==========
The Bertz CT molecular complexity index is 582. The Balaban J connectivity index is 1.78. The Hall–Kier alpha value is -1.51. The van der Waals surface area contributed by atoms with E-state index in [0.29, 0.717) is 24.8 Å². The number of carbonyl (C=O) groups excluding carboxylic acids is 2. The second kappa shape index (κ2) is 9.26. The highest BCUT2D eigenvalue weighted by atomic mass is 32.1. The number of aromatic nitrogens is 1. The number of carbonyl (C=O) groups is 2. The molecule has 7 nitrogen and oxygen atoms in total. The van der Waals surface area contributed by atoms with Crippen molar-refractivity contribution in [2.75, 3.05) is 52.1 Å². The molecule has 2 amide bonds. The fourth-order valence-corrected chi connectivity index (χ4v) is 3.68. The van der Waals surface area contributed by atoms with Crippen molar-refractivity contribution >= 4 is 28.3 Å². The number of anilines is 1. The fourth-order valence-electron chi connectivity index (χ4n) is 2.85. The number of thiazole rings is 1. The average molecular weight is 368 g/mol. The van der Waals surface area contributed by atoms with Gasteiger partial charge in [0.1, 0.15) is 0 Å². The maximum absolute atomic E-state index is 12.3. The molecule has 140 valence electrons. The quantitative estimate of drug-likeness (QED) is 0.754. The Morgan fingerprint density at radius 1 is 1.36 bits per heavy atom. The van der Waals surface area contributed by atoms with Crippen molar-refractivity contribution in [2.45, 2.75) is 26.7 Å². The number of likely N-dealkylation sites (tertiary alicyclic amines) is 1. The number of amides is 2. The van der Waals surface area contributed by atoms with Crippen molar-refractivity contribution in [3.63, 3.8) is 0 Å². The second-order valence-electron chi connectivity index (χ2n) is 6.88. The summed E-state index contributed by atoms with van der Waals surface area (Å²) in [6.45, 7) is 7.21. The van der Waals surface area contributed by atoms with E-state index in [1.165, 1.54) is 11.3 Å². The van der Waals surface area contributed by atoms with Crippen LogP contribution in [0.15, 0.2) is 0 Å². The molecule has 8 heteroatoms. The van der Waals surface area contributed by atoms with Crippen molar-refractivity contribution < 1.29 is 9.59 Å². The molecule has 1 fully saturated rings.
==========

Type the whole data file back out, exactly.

The Bertz CT molecular complexity index is 582. The Balaban J connectivity index is 1.78. The Hall–Kier alpha value is -1.51. The van der Waals surface area contributed by atoms with E-state index in [0.29, 0.717) is 24.8 Å². The number of carbonyl (C=O) groups excluding carboxylic acids is 2. The second kappa shape index (κ2) is 9.26. The highest BCUT2D eigenvalue weighted by atomic mass is 32.1. The number of aromatic nitrogens is 1. The number of carbonyl (C=O) groups is 2. The molecule has 7 nitrogen and oxygen atoms in total. The van der Waals surface area contributed by atoms with Crippen molar-refractivity contribution in [2.75, 3.05) is 52.1 Å². The molecule has 2 amide bonds. The fourth-order valence-corrected chi connectivity index (χ4v) is 3.68. The van der Waals surface area contributed by atoms with Crippen molar-refractivity contribution >= 4 is 28.3 Å². The number of anilines is 1. The fourth-order valence-electron chi connectivity index (χ4n) is 2.85. The number of thiazole rings is 1. The average molecular weight is 368 g/mol. The van der Waals surface area contributed by atoms with Gasteiger partial charge in [0.1, 0.15) is 0 Å². The maximum absolute atomic E-state index is 12.3. The molecule has 140 valence electrons. The quantitative estimate of drug-likeness (QED) is 0.754. The Morgan fingerprint density at radius 1 is 1.36 bits per heavy atom. The van der Waals surface area contributed by atoms with Crippen molar-refractivity contribution in [2.45, 2.75) is 26.7 Å². The number of likely N-dealkylation sites (tertiary alicyclic amines) is 1. The number of amides is 2. The van der Waals surface area contributed by atoms with Crippen molar-refractivity contribution in [3.63, 3.8) is 0 Å². The second-order valence-electron chi connectivity index (χ2n) is 6.88. The summed E-state index contributed by atoms with van der Waals surface area (Å²) in [6.45, 7) is 7.21. The van der Waals surface area contributed by atoms with E-state index in [1.165, 1.54) is 11.3 Å². The van der Waals surface area contributed by atoms with Crippen LogP contribution in [0.15, 0.2) is 0 Å². The molecule has 8 heteroatoms. The van der Waals surface area contributed by atoms with Crippen molar-refractivity contribution < 1.29 is 9.59 Å². The molecule has 1 fully saturated rings.